LITCHFIELD (AP) -- The map shows where the enemy has struck.
In this war, the targets are mostly Polaris dealers. And the enemies are thieves who take all-terrain vehicles, snowmobile trailers, riding lawn mowers and Bobcat skid loaders. Sometimes they steal $75,000 worth in a night.
"The dealerships are in yellow, and the ones that have been hit have red marked over the yellow," said Bob Pace of the Meeker County Sheriff's Office. "There's a lot of red."
Pace's map provides mounting evidence that a ring of ATV and Bobcat rustlers is working greater Minnesota and western Wisconsin.
Authorities have met over the past few months to swap leads and information. Pace has put out bulletins on the Minnesota Crime Alert Network to generate tips and urge dealerships to take extra precautions.
"We're very concerned that it could be a ring, and for that reason, we believe there's more potential for these crimes to continue," Pace said.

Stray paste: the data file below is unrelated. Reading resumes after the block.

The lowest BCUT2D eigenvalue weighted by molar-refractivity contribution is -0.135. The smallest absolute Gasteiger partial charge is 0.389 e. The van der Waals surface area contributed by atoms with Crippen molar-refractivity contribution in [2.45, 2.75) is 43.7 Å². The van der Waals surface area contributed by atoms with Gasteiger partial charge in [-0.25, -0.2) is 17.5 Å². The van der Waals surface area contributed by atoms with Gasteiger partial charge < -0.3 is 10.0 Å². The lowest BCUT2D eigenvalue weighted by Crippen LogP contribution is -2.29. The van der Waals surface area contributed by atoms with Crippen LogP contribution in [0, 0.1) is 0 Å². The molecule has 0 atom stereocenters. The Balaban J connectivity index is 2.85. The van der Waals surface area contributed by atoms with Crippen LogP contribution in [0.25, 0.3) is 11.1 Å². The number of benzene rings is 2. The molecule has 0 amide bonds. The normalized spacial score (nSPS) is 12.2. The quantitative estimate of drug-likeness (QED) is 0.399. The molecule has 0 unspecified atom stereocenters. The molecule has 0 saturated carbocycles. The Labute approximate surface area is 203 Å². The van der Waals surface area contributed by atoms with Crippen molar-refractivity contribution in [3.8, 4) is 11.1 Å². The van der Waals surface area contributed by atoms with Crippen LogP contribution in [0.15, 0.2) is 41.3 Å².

Dealership owners say they're frustrated by the lack of arrests and afraid that the thieves will come back. Several have been hit more than once.
"We need to do something about this. I've got everything in my life invested here," said Tim Cox, who owns Farm Rite Equipment in Dassel.
Thieves have struck Cox's business twice since December. Although Cox has insurance, he and other owners say high deductibles on policies prevent them from recovering all they've lost.
The rustling-ring theory is based largely on the thefts' similarities, said Pace and other law enforcement officials.
The thieves target dealers, swoop in during the night and have expensive tastes -- preferring Polaris ATVs, John Deere riding lawn mowers and high-end Bobcats, which can cost $40,000 or more.
"These thieves know what they're looking for," said Mike Bristow, whose St. Cloud dealership lost 11 ATVs, a truck and a trailer in one night "They target a good product."
Another common denominator is something that happened at Bristow's business: Trucks and trailers are often taken and apparently used to haul away the other stolen goods.
Sam Stensgard, chief of police in Rushford, estimated that the amount of equipment stolen in Minnesota and Wisconsin amounts to millions of dollars.
"It's a big problem," he said.
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